Here we come to the ultimate crux of the question, because it may very well be that by using power as an ultimate measure of value- again, because power simply is reality in its essence- that we may construct a value system that is at once cohesive and in yet accord with a traditionally religious worldview. How? By continuing down the rabbit hole; by acknowledging that power is, first and foremost, an internal condition rather than an external condition- that it is mastery over the self that most clearly represents power, and that the fanatical need (all needs represent deficiencies) to overpower another betrays not power at all but rather weakness, internal chaos, or as Nietzsche called it, "anarchy among the instincts." But how can we be certain that power is an internal condition rather than an external condition, or is this rather wishful thinking?
Certainly, there are those that prefer to conceal their weaknesses behind the veil of virtue; they say, "I'm too good to do that," rather than what they ought to say, which is (the truth), "I'm too weak to do that." Nonetheless, because the same will that exists within each of us also exists within each and every other thing and being, our control over things in the world must always be limited- and severely limited, almost to be point of being utterly inconsequential. However, we can control ourselves. That is, after all, the central teaching of Buddhism: We can master ourselves- and that is enough; in fact, that is the path of Awakening!
Nothing else is necessary- only mastery of the self. But what does mastery of the self look like, exactly?
And so it becomes clear that a system of moral behavior rooted in power is possible, provided we are consistent in its application. Would a man who had attained mastery over himself lie? No, because that lie would reveal fear in the face of truth. Would a man who had attained mastery over himself steal? No, because that theft would reveal a deficiency within himself in regards to his own ability to fulfill his own needs. Would a man who had attained mastery over himself rape or murder the innocent? No, clearly, because such crimes would reveal that he had not in fact mastered his own instincts and impulses, and that he remained enslaved before the tyranny of his own passions.
Finally, we are forced to admit that those that have historically spoken about power most loudly have too often been those least acquainted with its possession. For as Nietzsche himself once remarked, "Slaves make the worst masters." Because power- real power- is quiet, self-satisfied and self-sufficient. It needs nothing; it lacks nothing- and so it demands nothing.
~ Joshua van Asakinda
The human being is a meaning-seeking organism. For although he may pursue sex, fame and fortune, or the intoxication of military victory, ultimately, all of these are but proxies; they are mere expressions of a deeper and far more primordial instinct: the pursuit of purpose- that is, of a goal, of a path to that goal, and of a will sufficient to walk that path no matter the consequences. And so when all the superficialities of society are stripped away, it becomes clear that what man truly needs and longs for is not material gain at all but rather meaning and manhood. This can hardly be argued; philosophers have known it since the beginning of history- but who reads philosophy these days?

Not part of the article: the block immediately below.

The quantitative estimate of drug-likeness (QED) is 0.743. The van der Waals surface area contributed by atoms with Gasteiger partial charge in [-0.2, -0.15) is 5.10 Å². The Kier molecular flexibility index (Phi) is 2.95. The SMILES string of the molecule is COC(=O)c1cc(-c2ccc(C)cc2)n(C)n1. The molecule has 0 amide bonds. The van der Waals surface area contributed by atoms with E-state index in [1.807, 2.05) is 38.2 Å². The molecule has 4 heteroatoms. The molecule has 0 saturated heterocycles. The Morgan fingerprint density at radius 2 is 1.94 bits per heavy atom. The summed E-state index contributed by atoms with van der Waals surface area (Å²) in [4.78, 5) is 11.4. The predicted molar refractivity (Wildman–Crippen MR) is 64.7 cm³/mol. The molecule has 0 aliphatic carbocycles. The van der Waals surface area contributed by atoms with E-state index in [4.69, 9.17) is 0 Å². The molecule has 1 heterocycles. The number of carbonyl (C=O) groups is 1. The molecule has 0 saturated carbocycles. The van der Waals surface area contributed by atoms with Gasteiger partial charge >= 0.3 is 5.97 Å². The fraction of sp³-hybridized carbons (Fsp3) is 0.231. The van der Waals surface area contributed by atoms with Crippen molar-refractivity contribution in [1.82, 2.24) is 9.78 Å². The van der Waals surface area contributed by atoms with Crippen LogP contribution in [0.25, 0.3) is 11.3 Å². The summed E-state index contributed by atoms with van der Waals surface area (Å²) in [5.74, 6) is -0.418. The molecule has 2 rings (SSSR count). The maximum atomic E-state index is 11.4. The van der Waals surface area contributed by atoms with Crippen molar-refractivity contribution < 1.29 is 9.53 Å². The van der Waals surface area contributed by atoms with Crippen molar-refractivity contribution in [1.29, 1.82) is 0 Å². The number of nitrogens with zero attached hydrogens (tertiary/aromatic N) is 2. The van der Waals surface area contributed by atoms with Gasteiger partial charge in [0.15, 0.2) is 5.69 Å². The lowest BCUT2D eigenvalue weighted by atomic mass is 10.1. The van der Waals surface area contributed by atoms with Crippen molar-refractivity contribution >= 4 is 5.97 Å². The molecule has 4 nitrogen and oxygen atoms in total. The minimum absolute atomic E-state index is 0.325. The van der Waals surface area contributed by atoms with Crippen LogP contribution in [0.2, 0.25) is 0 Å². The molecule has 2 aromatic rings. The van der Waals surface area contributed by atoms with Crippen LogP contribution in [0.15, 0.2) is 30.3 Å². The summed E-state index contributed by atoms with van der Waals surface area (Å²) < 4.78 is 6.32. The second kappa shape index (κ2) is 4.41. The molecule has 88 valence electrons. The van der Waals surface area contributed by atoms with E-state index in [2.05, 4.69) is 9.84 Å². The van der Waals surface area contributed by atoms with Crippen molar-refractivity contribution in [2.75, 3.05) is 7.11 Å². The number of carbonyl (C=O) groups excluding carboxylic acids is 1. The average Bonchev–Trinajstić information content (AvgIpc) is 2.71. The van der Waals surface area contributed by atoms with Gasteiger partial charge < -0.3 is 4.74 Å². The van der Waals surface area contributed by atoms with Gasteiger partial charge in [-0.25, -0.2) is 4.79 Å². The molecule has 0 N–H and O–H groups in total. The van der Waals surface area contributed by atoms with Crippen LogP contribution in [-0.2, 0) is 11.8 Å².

Man's pursuit of purposeful living- what Socrates referred to as eudaemonia (εὐδαιμονία), the nobility of the spirit- can hardly be ignored. And yet we live in a world that is, to quote Nietzsche's madman, "plunging continually" into chaos and darkness:
"Have you not heard of that madman who lit a lantern in the bright morning hours, ran to the market place, and cried incessantly: "I seek God! I seek God!" -- As many of those who did not believe in God were standing around just then, he provoked much laughter. "Has he got lost?" asked one. "Did he lose his way like a child?" asked another. "Or is he hiding? Is he afraid of us? Has he gone on a voyage? emigrated?" -- Thus they yelled and laughed.
~ Friedrich Nietzsche
The Gay Science
Friedrich Nietzsche, of course, has not been the only one to fear the dangers of nihilism- of a world without meaning. In some form or other, the idea has been discussed by great minds as diverse as Émile Durkheim, Viktor Frankl, Joseph Campbell, and in more modern times, Simon Sinek. And there is good reason for fearing "the advent of nihilism:" A man without meaning is a terrifying thing indeed. When man finds himself devoid of meaning, he finds himself alone and adrift, alienated even before himself- and finally, toxic, vicious, self-denying and self-destroying (and that is to say nothing of what such a man may do to the world!).
However, recognizing that nihilism is dangerous- both personally and culturally- is only the first step; determining what can be done about it is something else entirely. The problem is complex, and seems resistant to simple solutions. It is not a problem that can be legislated away; no amount of social or political engineering has ever been or will ever be sufficient to quell the chaos at the heart of the human being. And so there is nothing to be done but for man to rediscover at last his own purpose and destiny. There are no other options.
After all, if we fail in this regard, we may truly find ourselves lost forever in "the tombs and sepulchers of God..."
~ Joshua van Asakinda
Whatever is has power; whatever is not is powerless. Fundamentally, therefore, what we perceive as reality is essentially a system of power, a dynamic and evolving matrix for power-acquisition, power-ascension, and power-annihilation. Power- whether represented through physics, biological complexity, or socio-cultural symbols (money, women, etc.)- simply is reality itself, and everything that exists within reality is an expression of it. This, of course, is hardly a popular idea.